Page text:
leadership 6|19
Ein Plädoyer für 3D
Spreng Executive Business Coaching GmbH | Hans-Joachim Spreng
A new idea is driven through the streets? Aren’t there al­ready enough to choose from? Maybe. But the idea of Double Helix Leader­ship is so fasci­nating that I simply have to share it with you.
Humankind has been discussing theories of trans­formation and exist­ence for cen­turies. And the greater the need for true trans­for­mation, ra­ther than merely in­creasing the speed with which we spin around a fixed centre, the louder the de­bate. In the end, real trans­for­mation is not about changing the speed of the spin but about crea­ting a new fixed axis. Have you ever won­dered what in­fluential figures like Merkel and Putin, Macron and Trump, Lagarde and Johnson
have in common and where they differ? While they are all more or less ex­pe­ri­enced leaders, their self-percep­tion in today’s glob­alised world is sig­ni­fi­cant­ly differ­ent. A closer look at the concept of Double Helix Leader­ship that com­bines two well-known trans­for­mation models can help answer these ques­tions and ex­plain current condi­tions and future require­ments.
 
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Craftwork of 2017

Chart of
the week

“On the way to the old persona” Sixteen larger-than-life characters/ per­son­al­i­ties/faces from four dif­fer­ent species, drawn with hard graphite pencil. Six of them will take turns to greet you when you set foot in our new office.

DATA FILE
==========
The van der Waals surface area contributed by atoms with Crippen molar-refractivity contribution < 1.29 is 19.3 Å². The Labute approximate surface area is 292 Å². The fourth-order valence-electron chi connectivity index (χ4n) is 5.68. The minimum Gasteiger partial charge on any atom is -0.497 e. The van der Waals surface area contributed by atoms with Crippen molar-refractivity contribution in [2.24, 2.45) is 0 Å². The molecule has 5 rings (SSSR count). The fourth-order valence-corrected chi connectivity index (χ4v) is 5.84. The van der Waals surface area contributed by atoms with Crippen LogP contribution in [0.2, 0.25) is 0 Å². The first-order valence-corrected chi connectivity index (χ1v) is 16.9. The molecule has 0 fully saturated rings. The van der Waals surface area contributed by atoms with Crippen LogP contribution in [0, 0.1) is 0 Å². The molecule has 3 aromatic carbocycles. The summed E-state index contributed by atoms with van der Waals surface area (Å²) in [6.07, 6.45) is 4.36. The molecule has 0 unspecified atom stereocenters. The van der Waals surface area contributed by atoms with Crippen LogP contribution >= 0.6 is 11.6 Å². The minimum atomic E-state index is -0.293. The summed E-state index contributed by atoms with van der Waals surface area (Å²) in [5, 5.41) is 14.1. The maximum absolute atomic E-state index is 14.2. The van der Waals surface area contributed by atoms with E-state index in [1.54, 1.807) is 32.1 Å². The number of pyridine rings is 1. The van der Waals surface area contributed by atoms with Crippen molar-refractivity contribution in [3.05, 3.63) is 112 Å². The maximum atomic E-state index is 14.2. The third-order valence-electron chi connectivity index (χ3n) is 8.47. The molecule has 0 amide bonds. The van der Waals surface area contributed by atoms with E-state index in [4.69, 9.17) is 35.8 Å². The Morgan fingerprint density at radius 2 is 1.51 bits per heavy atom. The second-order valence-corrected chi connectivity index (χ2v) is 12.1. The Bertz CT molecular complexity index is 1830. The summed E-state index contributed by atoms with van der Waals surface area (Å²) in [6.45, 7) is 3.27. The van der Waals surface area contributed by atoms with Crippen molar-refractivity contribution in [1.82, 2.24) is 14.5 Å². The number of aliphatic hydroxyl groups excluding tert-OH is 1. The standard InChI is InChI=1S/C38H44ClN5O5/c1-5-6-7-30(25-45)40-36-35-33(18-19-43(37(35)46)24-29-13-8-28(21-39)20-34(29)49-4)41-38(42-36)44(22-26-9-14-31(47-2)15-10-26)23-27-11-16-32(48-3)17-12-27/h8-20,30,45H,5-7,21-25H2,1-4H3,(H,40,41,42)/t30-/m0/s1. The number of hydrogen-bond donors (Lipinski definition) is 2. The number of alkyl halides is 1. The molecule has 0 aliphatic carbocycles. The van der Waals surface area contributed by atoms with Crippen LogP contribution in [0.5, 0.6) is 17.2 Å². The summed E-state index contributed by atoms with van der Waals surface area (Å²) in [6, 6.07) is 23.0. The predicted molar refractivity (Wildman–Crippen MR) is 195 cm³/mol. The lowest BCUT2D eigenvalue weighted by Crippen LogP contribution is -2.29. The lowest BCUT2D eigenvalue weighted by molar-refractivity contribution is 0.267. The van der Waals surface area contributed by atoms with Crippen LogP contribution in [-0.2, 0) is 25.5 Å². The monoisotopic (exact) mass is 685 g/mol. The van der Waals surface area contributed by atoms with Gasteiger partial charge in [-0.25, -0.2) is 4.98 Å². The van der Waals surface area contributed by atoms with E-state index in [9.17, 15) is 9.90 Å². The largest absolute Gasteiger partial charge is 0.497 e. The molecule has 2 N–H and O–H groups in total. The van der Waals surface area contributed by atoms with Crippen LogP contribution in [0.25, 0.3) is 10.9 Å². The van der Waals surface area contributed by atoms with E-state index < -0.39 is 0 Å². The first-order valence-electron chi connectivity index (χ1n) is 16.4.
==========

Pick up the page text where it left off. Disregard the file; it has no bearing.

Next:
Gabriele Muschel, Exhibition 1999 in Wiesbaden

 

inspiring & networking
 
Our new location also rep­re­sents a new business focus. We value the phi­los­ophy of “trans­paren­cy and dis­cre­tion”. Stay curious. And feel welcome.

inspiring & vernetzen

Leadership-Pipeline (Charan)
Charan describes how leaders grow with their tasks. His up­ward, inter­twining leadership pipeline com­prises six so-called passages: “from man­ag­ing self to man­ag­ing others”, “from man­ag­ing others to man­ag­ing man­agers”, “from man­ag­ing man­agers to man­ag­ing a func­tion”, “from man­ag­ing a func­tion to man­ag­ing a di­vi­sion”, “from man­ag­ing a divi­sion to man­ag­ing a com­pa­ny”. He exem­pli­fies which tasks to master in or­der to reach the next level. In terms of the “Double Helix” structure men­tioned in the headline, Charan’s pipeline ̶ a classic in leadership theory ̶ is one of its two chains.

Human Consciousness (Graves)
The second chain of the Double He­lix would be that of human con­sciousness. Applying value systems from different fields of research on human and social develop­ment, Dr. Clare Graves created a con­cept of eight conscious­ness levels that I find truly fascinating. Each level de­scribes a state of tran­sition that, ap­plied to individuals as well as com­panies and even so­ci­eties, can pro­vide us with important insights.

Level 1, allocated the colour beige, is the “primal” stage of human consciousness. It is defined as the stage of material sur­vival, food and sheltered sleep.

Level 2 is purple, a “spiritual” phase, in which cause-effect rela­tionships are put into a magical, animistically animated and intercon­necting context. In childhood devel­opment, we speak of the “magic phase”, while on a social level, myth­ical deities come into play.

The third, red level, which is charac­terised by “egocentricity”, includes the “magic” of level 2 and supple­ments it with aspects of strength and power, profits and losses, winners and losers. Adolescents and young rebels, gangs such as the Hells An­gels – they all are examples of people going through this transitional stage.

Level 4 is blue and the phase in which “rationale” rules. It com­prises all the pre­vious stages, but every­thing is ra­tio­nal­ly or­ganised, stand­ardised and put into order.